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Environment / Meeting hears of concerns over decline in wildlife numbers at Clickimin Loch

Clickimin. Photo: Shetland Flyer Aerial Media

CONCERNS have been raised again over the apparent reduction in wildlife at the Loch of Clickimin in Lerwick.

The issue was discussed at a meeting of the town’s community council on Monday night.

It followed an email exchange passed onto community councillors between Ray Johnston and Duncan Goudie of the Scottish Environment Protection Agency (SEPA).

Johnston said there has been a gradual decline of wildlife like swans and wildfowl over many years, but “the fall has been dramatic since the high school opened, to the extent that there is now zero birds on the loch”.

He also claimed that fishermen have stopped using the loch due to the lack of fish.

Goudie said in response that no sources of pollution from activities regulated by SEPA were found to be entering the loch.

Previous discussions were held between SEPA, Scottish Natural Heritage and Shetland Amenity Trust, but a reason for the decline in birds was not identified.

Samples showed that there were elevated concentrations of chloride and sulphate in the loch thought to be result of the brackish water, Goudie said, adding that this would indicate seawater intrusion rather than pollution.

The local SEPA officer continued: “Looking at the bird counts from 2000 there has been a gradual decline until 2017 when five tufted duck and three goldeneye were recorded.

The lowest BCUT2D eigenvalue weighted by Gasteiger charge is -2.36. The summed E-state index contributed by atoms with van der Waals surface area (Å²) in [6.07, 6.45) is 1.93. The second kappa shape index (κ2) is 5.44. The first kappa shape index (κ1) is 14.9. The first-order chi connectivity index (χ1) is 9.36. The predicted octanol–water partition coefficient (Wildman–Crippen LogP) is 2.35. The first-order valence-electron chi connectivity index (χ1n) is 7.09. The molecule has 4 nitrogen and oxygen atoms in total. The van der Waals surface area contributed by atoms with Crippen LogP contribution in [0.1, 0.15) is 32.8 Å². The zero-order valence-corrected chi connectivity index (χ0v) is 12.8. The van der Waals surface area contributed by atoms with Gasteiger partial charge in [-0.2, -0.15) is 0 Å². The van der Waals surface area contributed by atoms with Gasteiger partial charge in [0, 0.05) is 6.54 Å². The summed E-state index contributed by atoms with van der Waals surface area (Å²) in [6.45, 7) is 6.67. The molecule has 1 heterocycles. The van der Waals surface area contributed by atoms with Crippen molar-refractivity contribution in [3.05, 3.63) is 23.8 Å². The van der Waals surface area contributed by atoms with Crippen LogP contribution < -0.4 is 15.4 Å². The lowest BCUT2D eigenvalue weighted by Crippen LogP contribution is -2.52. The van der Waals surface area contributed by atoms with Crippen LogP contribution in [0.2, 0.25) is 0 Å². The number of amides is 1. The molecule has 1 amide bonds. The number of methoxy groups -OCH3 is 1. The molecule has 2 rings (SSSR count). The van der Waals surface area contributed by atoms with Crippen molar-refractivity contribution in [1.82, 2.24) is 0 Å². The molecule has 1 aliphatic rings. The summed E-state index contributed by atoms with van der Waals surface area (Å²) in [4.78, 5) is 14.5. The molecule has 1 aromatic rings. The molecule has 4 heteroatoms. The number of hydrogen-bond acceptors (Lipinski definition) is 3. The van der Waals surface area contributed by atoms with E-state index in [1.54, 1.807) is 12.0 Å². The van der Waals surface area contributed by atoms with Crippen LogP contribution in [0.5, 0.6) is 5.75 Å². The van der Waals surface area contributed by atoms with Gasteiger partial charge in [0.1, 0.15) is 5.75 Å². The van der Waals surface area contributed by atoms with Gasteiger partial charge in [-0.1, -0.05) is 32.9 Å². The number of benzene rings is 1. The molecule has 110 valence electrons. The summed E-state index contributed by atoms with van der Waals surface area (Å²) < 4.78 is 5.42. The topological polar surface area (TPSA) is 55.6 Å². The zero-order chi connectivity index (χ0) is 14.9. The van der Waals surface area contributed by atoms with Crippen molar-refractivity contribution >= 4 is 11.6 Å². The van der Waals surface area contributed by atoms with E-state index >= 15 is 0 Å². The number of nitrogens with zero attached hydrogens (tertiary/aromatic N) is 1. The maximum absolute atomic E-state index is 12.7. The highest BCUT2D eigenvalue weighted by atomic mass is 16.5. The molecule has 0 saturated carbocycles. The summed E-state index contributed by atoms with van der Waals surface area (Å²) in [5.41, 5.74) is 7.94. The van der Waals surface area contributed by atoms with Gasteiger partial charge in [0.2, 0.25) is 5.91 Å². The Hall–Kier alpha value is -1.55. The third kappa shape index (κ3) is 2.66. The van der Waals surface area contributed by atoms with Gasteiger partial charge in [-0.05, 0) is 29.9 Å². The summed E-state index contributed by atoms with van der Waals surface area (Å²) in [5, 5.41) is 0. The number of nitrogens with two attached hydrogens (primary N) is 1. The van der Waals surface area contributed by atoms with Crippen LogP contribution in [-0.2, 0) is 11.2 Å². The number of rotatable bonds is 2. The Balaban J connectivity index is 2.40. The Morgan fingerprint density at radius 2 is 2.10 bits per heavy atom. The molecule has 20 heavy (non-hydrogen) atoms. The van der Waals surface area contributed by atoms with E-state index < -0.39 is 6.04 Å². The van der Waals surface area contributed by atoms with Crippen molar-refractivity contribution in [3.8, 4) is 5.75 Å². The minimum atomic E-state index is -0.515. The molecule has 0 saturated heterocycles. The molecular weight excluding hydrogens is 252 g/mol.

“I do not have the figures for the last two years. There does seem to be a marked decline after the school was built however other than the surface water changes the school doesn’t add any additional discharges to the loch.”

The concerns over the loch are nothing new; Shetland Amenity Trust’s natural heritage project officer Paul Harvey previously said the diminished water quality there has led to an increase in toxic algal blooms.

He also said the condition of the loch has “deteriorated markedly in recent years, most notably since the building of the new Anderson High School”.

The water quality has diminished resulting in toxic algal blooms in several recent summers (including 2019), the aquatic macrophyte flora has declined and there appears to be little food available to support wildfowl,” Harvey added in a response to a planning application for housing near to the loch.

At Monday’s Lerwick Community Council meeting members were told that the most recent figures reiterated that numbers of species like goldeneye (ducks) have dropped off significantly.

Caroline Carroll suggested one cause could be birds swooping down and picking up baby ducks walking to the loch. “It’s just nature,” she added.

Lerwick councillor John Fraser offered to contact SEPA to enquire further about the loch issue.

It was also noted that the number of people walking around the loch seems to have increased in recent times, with community council chairman Jim Anderson calling that project a “great success”.